I can be proud to say that both these historic occasions, I was there ...... :D
     
  8. sonnymak

    sonnymak Regular Member

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    Sorry for my sloppy typing.

    I meant 1981 Thomas cup and pugnacious young man.

    Thanks abedeng for further input. Just waiting so some good samaritan to upload some of his better matches esp the one he made Morten looked like a novice in 1982 World Cup.
     
  9. ants

    ants Regular Member

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    I do agree in a certain way that during those times, the Malaysian chinese does favors the chinese players. Not that our parents are racist or anything.. they would cheer for China when China was playing Malaysia. During that time my mom would say that we are "Chong Kok Yan" or Chinese.. so we support China. But if Malaysia vs Indonesia.. they would cheer for Malaysia. So in the mind of my parents during that time.. they never think that Misbun was a Great player, but they acknowledge that he is good. They prefer Yang Yang. But now time has changed... they are bored of China winning all the time. No offence to the Chinese in China reading this. Just want to make sure that i didn't offend anyone.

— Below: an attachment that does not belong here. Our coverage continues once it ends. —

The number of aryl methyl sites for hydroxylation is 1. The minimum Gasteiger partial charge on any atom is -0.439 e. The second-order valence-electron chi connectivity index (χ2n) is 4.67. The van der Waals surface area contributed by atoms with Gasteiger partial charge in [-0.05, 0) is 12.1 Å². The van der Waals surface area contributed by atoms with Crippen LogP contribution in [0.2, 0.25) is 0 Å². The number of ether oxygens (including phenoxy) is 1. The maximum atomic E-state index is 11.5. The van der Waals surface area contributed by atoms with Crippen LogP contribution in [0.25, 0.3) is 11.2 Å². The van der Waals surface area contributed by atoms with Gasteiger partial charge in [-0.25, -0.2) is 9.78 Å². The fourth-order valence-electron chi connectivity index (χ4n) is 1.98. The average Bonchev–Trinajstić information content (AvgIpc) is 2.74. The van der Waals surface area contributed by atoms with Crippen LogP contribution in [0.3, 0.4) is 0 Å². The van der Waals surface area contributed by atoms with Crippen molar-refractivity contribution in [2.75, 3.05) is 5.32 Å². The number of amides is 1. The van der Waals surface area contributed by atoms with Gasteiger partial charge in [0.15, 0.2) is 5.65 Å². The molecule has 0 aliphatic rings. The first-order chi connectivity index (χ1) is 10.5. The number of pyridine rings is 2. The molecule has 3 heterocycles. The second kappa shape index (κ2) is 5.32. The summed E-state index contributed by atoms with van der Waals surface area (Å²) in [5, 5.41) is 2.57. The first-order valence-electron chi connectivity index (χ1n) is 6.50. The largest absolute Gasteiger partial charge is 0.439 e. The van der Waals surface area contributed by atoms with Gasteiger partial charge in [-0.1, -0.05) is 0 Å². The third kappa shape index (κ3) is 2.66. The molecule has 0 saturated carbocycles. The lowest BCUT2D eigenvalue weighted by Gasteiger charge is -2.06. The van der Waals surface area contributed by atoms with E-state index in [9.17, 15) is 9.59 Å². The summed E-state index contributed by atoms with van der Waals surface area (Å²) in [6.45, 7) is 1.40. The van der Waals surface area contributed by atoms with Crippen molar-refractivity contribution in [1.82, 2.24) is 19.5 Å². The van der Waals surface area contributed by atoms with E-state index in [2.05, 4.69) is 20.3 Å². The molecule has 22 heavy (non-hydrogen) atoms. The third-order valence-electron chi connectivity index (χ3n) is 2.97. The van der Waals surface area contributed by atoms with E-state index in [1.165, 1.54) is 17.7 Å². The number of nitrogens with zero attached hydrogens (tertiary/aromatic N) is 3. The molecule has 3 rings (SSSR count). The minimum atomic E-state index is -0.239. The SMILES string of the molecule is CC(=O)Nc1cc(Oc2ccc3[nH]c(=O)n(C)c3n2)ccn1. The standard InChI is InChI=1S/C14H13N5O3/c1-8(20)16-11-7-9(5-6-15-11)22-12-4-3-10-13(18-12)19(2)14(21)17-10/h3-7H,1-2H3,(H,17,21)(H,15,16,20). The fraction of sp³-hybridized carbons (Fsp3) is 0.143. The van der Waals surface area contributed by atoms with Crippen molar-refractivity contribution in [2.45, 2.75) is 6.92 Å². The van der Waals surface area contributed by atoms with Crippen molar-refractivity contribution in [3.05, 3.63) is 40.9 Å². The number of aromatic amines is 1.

Misbun was indeed one of Malaysian greatest player. He does not have an Olympic Gold or many Titles under his belt, but the impact he gave to the Malaysian Badminton would last for eternity, and that is priceless.
     
  10. wood_22_chuck

    wood_22_chuck Regular Member

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    Nationally (Malaysia), Misbun is a great player, as his accomplishments along with his brothers kick-started Malaysia onto the world badminton scene as a serious contender.

    Internationally (world), I doubt it, not from lack of trying, but unfocused effort.

    -dave
     
    #10 wood_22_chuck, Apr 1, 2008
    Last edited: Apr 1, 2008
  11. drifit

    drifit Moderator

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    ans: yes, he was a great player then.
    his killer shot, forehand chop down to left side.
    one may see this during LCW's games.......;)
     
  12. kikks9

    kikks9 Regular Member

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    I met Misbun when Khoo Teng Yuen was still in the KLBA. He was a nice guy :) He reminded me of a gentle giant. VERY BIG HANDS ehehhe